Risk communication, an interactive process of exchange of information and opinions on risks among stakeholders, is the most important element in risk analysis for food safety. However, we have no effective model of interactive risk communication yet. In practice, it is faced with a number of difficulties. As parts of its background, people psychologically and subjectively evaluate the risk of the health effects and their knowledge is limited by their restricted information environment. We need to know the characteristics of the public risk perception, to understand public questions about the health effects, and to provide occasions of risk communication corresponding to their status.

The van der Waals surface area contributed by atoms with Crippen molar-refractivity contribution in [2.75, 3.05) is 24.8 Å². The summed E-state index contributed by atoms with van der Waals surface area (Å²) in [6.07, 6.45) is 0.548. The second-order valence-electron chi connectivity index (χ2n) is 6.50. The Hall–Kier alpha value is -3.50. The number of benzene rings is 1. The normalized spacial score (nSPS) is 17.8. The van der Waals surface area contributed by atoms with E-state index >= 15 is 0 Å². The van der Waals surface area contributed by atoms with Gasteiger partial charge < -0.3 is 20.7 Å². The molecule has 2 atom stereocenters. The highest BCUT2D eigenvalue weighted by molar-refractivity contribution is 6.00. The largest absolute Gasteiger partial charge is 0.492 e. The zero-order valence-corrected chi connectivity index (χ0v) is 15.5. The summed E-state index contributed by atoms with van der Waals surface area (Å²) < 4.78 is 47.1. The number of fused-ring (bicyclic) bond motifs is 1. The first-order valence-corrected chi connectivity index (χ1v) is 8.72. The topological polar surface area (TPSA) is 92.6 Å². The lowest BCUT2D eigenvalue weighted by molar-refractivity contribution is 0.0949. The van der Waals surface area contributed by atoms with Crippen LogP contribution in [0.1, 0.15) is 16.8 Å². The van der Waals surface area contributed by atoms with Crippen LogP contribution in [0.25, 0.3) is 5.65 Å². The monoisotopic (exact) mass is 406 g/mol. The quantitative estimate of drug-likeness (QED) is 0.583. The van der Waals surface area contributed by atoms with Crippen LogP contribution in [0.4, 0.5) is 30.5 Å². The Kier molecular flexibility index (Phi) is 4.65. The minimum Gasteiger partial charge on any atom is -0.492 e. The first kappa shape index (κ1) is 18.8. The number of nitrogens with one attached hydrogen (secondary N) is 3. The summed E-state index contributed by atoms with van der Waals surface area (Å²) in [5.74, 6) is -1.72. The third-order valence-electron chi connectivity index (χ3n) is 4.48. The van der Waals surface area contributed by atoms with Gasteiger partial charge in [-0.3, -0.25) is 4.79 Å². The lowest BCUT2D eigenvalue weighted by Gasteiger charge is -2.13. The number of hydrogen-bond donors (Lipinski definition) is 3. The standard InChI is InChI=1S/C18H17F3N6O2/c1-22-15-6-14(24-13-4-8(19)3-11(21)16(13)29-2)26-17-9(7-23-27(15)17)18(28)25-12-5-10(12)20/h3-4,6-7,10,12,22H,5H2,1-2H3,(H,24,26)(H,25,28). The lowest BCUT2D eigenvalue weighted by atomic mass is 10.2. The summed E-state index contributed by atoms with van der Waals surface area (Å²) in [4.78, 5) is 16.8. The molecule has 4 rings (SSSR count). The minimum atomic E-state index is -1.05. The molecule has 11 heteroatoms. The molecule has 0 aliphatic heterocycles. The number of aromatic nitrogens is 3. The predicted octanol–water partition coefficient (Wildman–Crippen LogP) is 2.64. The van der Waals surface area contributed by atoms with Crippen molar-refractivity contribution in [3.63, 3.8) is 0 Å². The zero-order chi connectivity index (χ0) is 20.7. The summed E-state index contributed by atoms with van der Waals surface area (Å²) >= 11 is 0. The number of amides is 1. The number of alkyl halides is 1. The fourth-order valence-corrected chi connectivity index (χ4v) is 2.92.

We cover a case of risk communication in an emergency – the health effects of radioactive substances derived from Fukushima Daiichi nuclear power plant disaster – identifying the structure of public risk perception and the status of public knowledge. Then we suggest some essential elements, related to scientific information and communication methods, based on the results of experimentations of an interactive risk communication model. A key is that public questions are probed, full scientific information that addresses those questions is prepared by a team of experts, and the occasions of elaborate information processing for the public are provided.